Today, the Dr. Oliver Bronson House is isolated and inaccessible on the grounds of the Hudson Correctional Facility, but in the 19th century that wasn't the case. There is evidence that the estate and its residents were an integral part of Hudson. For reasons not yet understood, it appears that this was the only estate that did not secede from the City of Hudson when Oliver Wiswall and other major landowners decided to establish the Town of Greenport in 1837.
Throughout the 19th century, owners of the estate took an active role in the affairs of the City. Dr. Oliver Bronson served as a superintendent of schools from 1841 through 1853. A later owner, Caroline Whitney Phoenix, grandmother of architect Whitney Warren, was the patron of the Phoenix Hose Company, headquartered in one of the two firehouses on Park Place. Matilda McIntrye, one of the last owners of the house before it was taken over by the State of New York, was described in her obituary in 1914 as "well known in this city" and "dearly beloved by a host of friends."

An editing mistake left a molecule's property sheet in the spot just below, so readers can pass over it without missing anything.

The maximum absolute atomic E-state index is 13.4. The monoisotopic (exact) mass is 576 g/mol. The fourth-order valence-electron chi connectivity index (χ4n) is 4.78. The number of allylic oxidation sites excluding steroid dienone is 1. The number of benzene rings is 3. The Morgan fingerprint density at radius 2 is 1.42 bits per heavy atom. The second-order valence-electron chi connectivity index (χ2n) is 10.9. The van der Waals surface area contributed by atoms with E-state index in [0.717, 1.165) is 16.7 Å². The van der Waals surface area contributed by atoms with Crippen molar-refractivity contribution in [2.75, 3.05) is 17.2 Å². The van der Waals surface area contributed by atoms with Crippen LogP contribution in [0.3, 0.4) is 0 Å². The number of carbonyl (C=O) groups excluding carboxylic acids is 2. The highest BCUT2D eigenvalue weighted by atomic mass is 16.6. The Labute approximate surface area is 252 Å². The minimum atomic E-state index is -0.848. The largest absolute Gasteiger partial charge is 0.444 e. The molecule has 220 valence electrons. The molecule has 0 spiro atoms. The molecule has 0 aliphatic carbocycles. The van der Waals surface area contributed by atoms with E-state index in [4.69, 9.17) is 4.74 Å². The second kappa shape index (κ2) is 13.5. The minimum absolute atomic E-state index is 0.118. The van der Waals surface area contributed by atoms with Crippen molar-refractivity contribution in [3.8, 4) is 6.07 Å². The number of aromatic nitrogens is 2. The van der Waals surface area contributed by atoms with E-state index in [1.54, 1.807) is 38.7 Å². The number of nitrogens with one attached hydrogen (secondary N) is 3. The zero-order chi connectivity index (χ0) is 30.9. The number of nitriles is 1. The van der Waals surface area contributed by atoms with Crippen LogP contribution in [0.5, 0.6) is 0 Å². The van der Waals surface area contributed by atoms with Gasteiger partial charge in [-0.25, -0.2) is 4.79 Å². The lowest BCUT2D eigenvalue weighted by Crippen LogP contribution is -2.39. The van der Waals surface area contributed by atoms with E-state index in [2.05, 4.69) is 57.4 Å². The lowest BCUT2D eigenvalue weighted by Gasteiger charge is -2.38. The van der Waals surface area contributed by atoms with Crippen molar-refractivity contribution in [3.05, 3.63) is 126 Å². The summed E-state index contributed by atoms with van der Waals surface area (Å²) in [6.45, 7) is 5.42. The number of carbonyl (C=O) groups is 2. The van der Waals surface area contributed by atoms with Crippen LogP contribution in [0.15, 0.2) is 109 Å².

One reason for the stronger connection between the Dr. Oliver Bronson House and the rest of the city was that, at one time, it was possible to travel as the crow flies from the house to the corner of Union and Seventh streets. This detail from the 1881 bird's-eye drawing of Hudson shows a footpath leading from the Bronson House to the gate house that stood just behind 701 Union Street.
It is the bridge that carried this footpath over the ravine that is the stuff of legend. The 1881 drawing is evidence that it existed, but no one has ever actually seen it.
Recently, Historic Hudson was thrilled to acquire a Rowles Studio photograph of the bridge, identified as "Phoenix Bridge" and very likely taken in the 1890s, around the same time as this picture of the house was taken.
On Saturday night, during Winter Walk, the rare picture of Phoenix Bridge will be displayed at the offices of Historic Hudson, on the second floor of 611 Warren Street. All are invited to get out of the weather for a bit (whatever the weather might be on Saturday night) and climb the stairs to the second floor to enjoy some eggnog and view the historic photograph of the legendary bridge.
COPYRIGHT 2014 CAROLE OSTERINK